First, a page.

Solid tumor therapy with chemotherapeutics greatly depends on the efficiency with which drugs are delivered to tumor cells. The typical characteristics of the tumor physiology promote but also appose accumulation of blood-borne agents. The leaky tumor vasculature allows easy passage of drugs. However, the disorganized vasculature causes heterogeneous blood flow, and together with the often-elevated interstitial fluid pressure, this state results in poor intratumoral drug levels and failure of treatment. Manipulation of the tumor vasculature could overcome these barriers and promote drug delivery. Targeting the vasculature has several advantages. The endothelial lining is readily accessible and the first to be encountered after systemic injection. Second, endothelial cells tend to be more stable than tumor cells and thus less likely to develop resistance to therapy. Third, targeting the tumor vasculature can have dual effects: (i) manipulation of the vasculature can enhance concomitant chemotherapy, and (ii) subsequent destruction of the vasculature can help to kill the tumor. In particular, tumor necrosis factor α is studied. Its action on solid tumors, both directly through tumor cell killing and destruction of the tumor vasculature and indirectly through manipulation of the tumor physiology, is complex. Understanding the mechanism of TNF and agents with comparable action on solid tumors is an important focus to further develop combination immunotherapy strategies.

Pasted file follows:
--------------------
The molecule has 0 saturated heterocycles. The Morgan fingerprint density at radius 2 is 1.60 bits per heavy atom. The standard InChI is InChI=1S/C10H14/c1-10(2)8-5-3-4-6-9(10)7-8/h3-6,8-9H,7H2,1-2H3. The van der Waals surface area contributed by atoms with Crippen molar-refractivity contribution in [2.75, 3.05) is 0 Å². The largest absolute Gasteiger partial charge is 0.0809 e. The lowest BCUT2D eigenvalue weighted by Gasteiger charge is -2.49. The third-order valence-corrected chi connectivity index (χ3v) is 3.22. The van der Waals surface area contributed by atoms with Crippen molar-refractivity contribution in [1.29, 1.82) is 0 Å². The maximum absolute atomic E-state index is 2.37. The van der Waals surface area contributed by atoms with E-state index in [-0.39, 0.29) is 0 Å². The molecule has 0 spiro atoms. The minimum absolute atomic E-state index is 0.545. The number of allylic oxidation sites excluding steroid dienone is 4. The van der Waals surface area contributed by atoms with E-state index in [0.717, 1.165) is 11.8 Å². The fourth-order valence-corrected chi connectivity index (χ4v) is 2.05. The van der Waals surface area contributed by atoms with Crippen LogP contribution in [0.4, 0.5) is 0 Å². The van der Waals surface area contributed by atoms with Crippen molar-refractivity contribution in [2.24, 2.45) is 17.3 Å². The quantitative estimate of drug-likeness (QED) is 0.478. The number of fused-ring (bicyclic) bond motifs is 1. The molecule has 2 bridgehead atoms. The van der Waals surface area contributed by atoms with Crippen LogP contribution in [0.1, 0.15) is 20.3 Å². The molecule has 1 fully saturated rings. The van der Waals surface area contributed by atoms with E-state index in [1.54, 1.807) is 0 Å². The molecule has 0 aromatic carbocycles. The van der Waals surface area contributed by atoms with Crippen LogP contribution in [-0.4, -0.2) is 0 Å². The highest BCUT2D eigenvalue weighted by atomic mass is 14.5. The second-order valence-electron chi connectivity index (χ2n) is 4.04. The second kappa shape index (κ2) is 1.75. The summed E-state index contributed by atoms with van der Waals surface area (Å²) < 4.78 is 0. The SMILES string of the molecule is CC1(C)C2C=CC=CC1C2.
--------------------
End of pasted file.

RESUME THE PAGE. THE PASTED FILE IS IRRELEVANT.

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Keywords Cancer, Solid tumor, Tumor necrosis factor α, Vasculature
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Journal Immunological Reviews
ten Hagen, T.L.M, Seynhaeve, A.L.B, & Eggermont, A.M.M. (2008). Tumor necrosis factor-mediated interactions between inflammatory response and tumor vascular bed. Immunological Reviews (Vol. 222, pp. 299–315). doi:10.1111/j.1600-065X.2008.00619.x